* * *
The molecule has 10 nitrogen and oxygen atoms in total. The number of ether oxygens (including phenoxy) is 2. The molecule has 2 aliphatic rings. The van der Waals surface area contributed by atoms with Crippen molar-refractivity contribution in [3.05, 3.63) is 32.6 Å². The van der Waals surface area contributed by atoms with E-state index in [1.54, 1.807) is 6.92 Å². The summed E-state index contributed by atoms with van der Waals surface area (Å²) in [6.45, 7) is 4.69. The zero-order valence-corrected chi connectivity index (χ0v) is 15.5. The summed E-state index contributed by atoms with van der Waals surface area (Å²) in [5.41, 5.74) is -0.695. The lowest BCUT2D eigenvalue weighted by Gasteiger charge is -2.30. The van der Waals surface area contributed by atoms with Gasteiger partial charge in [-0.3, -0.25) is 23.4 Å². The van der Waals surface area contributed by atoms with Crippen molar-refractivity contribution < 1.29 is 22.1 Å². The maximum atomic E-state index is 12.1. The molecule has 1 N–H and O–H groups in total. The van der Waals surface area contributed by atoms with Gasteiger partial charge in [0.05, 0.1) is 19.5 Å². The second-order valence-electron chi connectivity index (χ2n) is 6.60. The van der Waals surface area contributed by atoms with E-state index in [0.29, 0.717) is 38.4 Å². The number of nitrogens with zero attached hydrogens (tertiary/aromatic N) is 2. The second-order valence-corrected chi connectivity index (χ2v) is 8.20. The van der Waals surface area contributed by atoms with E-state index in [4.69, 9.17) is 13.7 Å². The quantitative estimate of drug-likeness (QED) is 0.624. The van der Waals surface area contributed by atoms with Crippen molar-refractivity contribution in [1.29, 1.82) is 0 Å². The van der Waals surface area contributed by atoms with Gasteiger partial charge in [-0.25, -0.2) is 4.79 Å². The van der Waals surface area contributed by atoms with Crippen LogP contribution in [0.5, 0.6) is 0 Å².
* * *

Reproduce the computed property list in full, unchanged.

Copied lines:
The molecule has 10 nitrogen and oxygen atoms in total. The number of ether oxygens (including phenoxy) is 2. The molecule has 2 aliphatic rings. The van der Waals surface area contributed by atoms with Crippen molar-refractivity contribution in [3.05, 3.63) is 32.6 Å². The van der Waals surface area contributed by atoms with E-state index in [1.54, 1.807) is 6.92 Å². The summed E-state index contributed by atoms with van der Waals surface area (Å²) in [6.45, 7) is 4.69. The zero-order valence-corrected chi connectivity index (χ0v) is 15.5. The summed E-state index contributed by atoms with van der Waals surface area (Å²) in [5.41, 5.74) is -0.695. The lowest BCUT2D eigenvalue weighted by Gasteiger charge is -2.30. The van der Waals surface area contributed by atoms with Gasteiger partial charge in [-0.3, -0.25) is 23.4 Å². The van der Waals surface area contributed by atoms with Crippen molar-refractivity contribution < 1.29 is 22.1 Å². The maximum atomic E-state index is 12.1. The molecule has 1 N–H and O–H groups in total. The van der Waals surface area contributed by atoms with Gasteiger partial charge in [0.05, 0.1) is 19.5 Å². The second-order valence-electron chi connectivity index (χ2n) is 6.60. The van der Waals surface area contributed by atoms with E-state index in [0.29, 0.717) is 38.4 Å². The number of nitrogens with zero attached hydrogens (tertiary/aromatic N) is 2. The second-order valence-corrected chi connectivity index (χ2v) is 8.20. The van der Waals surface area contributed by atoms with E-state index in [4.69, 9.17) is 13.7 Å². The quantitative estimate of drug-likeness (QED) is 0.624. The van der Waals surface area contributed by atoms with Crippen molar-refractivity contribution in [1.29, 1.82) is 0 Å². The van der Waals surface area contributed by atoms with Gasteiger partial charge in [-0.25, -0.2) is 4.79 Å². The van der Waals surface area contributed by atoms with Crippen LogP contribution in [0.5, 0.6) is 0 Å².